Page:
Saturday, August 30, 2008

1961 Branell Mink Trimmed Suit

My attempts to find information about the Branell label have turned up nothing except items for sale on the web. But isn't this suit from 1961 simply stunning? This ad appeared in the September 1961 issue of Vogue magazine.

The ad copy reads, "American Chic: circa 1961. Branell expresses it in a blend of Dacron polyester. Opulence! and purely American opulence - lean, limber, understated. Hilda Altmark of Branell, one of America's designing greats, finds new imagery for this look in Raefords' Dacron polyester, worsted wool and nylon, trimmed with dyed mink. Shapes it, here, in a blouson dress and eased jacket. Today, tomorrow, and tomorrow, this costume will have the same sure opulence, Because it blends wool and nylon with the enlightened chic of Dacron. About $350. At Best, & Co., New York; Joseph Magnin, Juklius Garfinckel, Gus Mayer, Montaldo's."

There are a few things we can talk about here. First of all, the list of stores that sold this suit includes some of the elite department stores across the country in 1961. At $350, this suit was quite an investment. The same suit would cost you about $2500 today. Certainly, Branell was an upscale brand worn by women with money to spend.

This ad shows the DuPont logo prominently in the lower right corner, and the headline states that the suit is made from a blend of Dacron polyester. "Dacron" was DuPont's registered trademark for its polyester fiber, which was introduced in the US in 1951. The polyester fibers would give added shape retention to the fabric, to help avoid the sagging and bagging that can happen over time with a natural fiber such as wool. The polyester would also help with resistance to moths.

The model is wearing a high crown pillbox hat by Mr. John, and white DuPont nylon gloves. The jacket is trimmed with black mink at the hem and has a mink wedding ring collar.

Get the look with this black wool suit trimmed in sheared beaver fur from another famous suit maker, Jack Feit. Available at our website. Click the picture to see the listing.

Friday, August 29, 2008

1961 Paulette Mink Hat

Paulette is considered one of the great French milliners. She opened her first shop in Paris in 1921, and by 1939 was designing for royalty and the Hollywood elite. She continued making hats into the 1980's.

This hat from 1961 has a rounded mink brim. It was sold in the Saks Fifth Avenue Paulette Shop. As featured in the September 15, 1961 issue of Vogue magazine.

Get the look with this early 1960's mink hat by another famous milliner, Irene of New York. Available in our EBay store.

Thursday, August 28, 2008

1961 Laurence Kaye Persian Lamb Jacket

Laurence Kaye was a prominent furrier on Seventh Avenue in Manhattan. He opened his own fur salon in the late 1950's and worked there for nearly 30 years until his retirement at age 82 in 1986. He made furs for Christian Dior and Hubert Givenchy, as well as for his own exclusive salon.

This Persian lamb jacket, shown in the September 15, 1961 issue of Vogue magazine, is cut very simply and closes with a single button at the neckline. Perfect to pop over a simple black day dress, or a long column of an evening gown. The model wears long kidskin gloves, a turban hat, and carries an alligator Kelly bag. So simple, so elegant.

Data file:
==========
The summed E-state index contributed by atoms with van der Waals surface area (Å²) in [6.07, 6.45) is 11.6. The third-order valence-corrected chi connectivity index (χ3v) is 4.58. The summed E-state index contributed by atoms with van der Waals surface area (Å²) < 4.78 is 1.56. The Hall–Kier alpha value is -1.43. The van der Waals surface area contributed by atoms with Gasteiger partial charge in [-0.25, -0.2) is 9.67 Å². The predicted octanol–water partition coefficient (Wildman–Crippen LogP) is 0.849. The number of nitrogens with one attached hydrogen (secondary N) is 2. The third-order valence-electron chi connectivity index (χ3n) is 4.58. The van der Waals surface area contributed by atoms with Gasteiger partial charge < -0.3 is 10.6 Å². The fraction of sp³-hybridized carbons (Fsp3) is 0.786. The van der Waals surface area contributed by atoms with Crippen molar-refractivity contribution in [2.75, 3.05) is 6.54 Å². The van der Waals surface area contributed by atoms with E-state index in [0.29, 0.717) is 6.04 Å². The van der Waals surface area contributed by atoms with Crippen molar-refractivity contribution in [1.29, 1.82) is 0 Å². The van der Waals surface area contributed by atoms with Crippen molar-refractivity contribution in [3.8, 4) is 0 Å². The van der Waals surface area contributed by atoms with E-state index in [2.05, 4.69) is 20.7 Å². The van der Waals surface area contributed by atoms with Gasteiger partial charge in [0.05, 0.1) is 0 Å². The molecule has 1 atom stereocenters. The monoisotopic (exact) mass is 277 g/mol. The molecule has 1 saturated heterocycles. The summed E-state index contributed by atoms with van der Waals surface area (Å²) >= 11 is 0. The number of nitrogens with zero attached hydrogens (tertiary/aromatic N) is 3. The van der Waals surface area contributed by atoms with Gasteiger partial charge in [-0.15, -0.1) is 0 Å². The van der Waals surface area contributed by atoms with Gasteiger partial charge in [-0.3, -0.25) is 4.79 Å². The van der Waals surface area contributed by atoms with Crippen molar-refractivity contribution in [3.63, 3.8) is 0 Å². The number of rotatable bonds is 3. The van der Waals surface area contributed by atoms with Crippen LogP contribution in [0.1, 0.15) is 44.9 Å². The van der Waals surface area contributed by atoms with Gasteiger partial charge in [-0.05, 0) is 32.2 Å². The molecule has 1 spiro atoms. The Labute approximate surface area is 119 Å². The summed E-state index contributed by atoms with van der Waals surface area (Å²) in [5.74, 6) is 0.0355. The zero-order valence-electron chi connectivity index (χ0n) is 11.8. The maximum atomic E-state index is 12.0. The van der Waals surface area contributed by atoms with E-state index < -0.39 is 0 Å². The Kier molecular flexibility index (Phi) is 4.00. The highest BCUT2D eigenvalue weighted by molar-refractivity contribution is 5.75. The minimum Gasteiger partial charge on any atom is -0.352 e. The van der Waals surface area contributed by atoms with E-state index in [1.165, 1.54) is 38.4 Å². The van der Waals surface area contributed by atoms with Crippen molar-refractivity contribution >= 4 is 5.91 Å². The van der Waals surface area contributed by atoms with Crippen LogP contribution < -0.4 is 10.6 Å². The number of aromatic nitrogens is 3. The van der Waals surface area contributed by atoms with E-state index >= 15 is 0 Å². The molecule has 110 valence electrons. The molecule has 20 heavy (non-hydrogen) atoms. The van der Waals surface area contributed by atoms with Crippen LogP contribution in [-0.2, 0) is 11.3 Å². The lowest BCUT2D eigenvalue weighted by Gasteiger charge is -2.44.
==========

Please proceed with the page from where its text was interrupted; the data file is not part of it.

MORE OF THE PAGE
Not into real fur or skins? You can get the look with this faux Persian lamb stole and alligator embossed patent vinyl bag, now available on EBay. Click the pictures to see the listings.

Wednesday, August 27, 2008

1961 Eva Rosencrans for Ben Reig Evening Gown

Eva Rosencrans worked in partnership with her sister-in-law, Nettie Rosenstein in a wholesale business named Nettie Rosenstein starting in 1931. They worked by draping dresses directly on medium sized live models, which meant that their designs flattered average American women. Another unique aspect of the business was that each dress was sewn by one seamstress from start to finish, rather than by assembly line. They kept the line exclusive by only selling to one store per city.

In 1961, Nettie made the decision to leave the clothing business in order to concentrate on accessories. At this time, Eva Rosencrans went to design for Ben Reig. She was known for her luxurious but simple designs. This evening gown was featured in the September 15, 1961 issue of Vogue magazine, and was probably from her first line for Ben Reig.

"Liquid black: silk evening dress from the Ben Reig collection, designed by Eva Rosencrans." The dress has a draped bodice with straps that come from the side seams below the bust, criss-cross at the upper edge of the bodice and then encircle the neck. The skirt is softly gathered onto the waist and a tulip slit shows the leg from the knee to the hem. Love those long black kid gloves and the full length mink draped casually over the chair. The model is not wearing a hat, but has long dramatic chandelier earrings.

Get the look with this 1950's black velvet cocktail dress with its halter strap that can be worn many ways. Available at our website. Click the picture to see the listing.

Tuesday, August 26, 2008

1961 Leslie Morris for Bergdorf Goodman Coat